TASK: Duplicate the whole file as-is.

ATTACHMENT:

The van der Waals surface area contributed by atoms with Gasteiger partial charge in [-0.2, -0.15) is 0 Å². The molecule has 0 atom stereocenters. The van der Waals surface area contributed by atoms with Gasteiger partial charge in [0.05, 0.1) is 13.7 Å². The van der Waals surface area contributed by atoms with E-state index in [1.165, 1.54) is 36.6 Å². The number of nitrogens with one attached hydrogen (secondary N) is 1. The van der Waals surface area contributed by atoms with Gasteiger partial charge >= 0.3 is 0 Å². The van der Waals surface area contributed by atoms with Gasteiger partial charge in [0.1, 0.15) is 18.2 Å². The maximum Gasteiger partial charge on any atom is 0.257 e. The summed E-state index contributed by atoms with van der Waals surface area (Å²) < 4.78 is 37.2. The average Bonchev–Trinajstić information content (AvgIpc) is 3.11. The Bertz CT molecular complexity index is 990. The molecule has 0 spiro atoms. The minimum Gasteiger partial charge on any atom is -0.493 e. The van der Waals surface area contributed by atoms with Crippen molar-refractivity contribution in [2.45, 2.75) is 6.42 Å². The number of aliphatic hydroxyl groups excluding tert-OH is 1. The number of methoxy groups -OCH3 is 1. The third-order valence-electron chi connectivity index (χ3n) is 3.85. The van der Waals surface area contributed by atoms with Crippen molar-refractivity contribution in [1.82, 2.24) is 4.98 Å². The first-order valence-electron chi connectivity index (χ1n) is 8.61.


The van der Waals surface area contributed by atoms with Gasteiger partial charge in [-0.2, -0.15) is 0 Å². The molecule has 0 atom stereocenters. The van der Waals surface area contributed by atoms with Gasteiger partial charge in [0.05, 0.1) is 13.7 Å². The van der Waals surface area contributed by atoms with E-state index in [1.165, 1.54) is 36.6 Å². The number of nitrogens with one attached hydrogen (secondary N) is 1. The van der Waals surface area contributed by atoms with Gasteiger partial charge >= 0.3 is 0 Å². The van der Waals surface area contributed by atoms with Gasteiger partial charge in [0.1, 0.15) is 18.2 Å². The maximum Gasteiger partial charge on any atom is 0.257 e. The summed E-state index contributed by atoms with van der Waals surface area (Å²) < 4.78 is 37.2. The average Bonchev–Trinajstić information content (AvgIpc) is 3.11. The Bertz CT molecular complexity index is 990. The molecule has 0 spiro atoms. The minimum Gasteiger partial charge on any atom is -0.493 e. The van der Waals surface area contributed by atoms with Crippen molar-refractivity contribution in [2.45, 2.75) is 6.42 Å². The number of aliphatic hydroxyl groups excluding tert-OH is 1. The number of methoxy groups -OCH3 is 1. The third-order valence-electron chi connectivity index (χ3n) is 3.85. The van der Waals surface area contributed by atoms with Crippen molar-refractivity contribution in [1.82, 2.24) is 4.98 Å². The first-order valence-electron chi connectivity index (χ1n) is 8.61.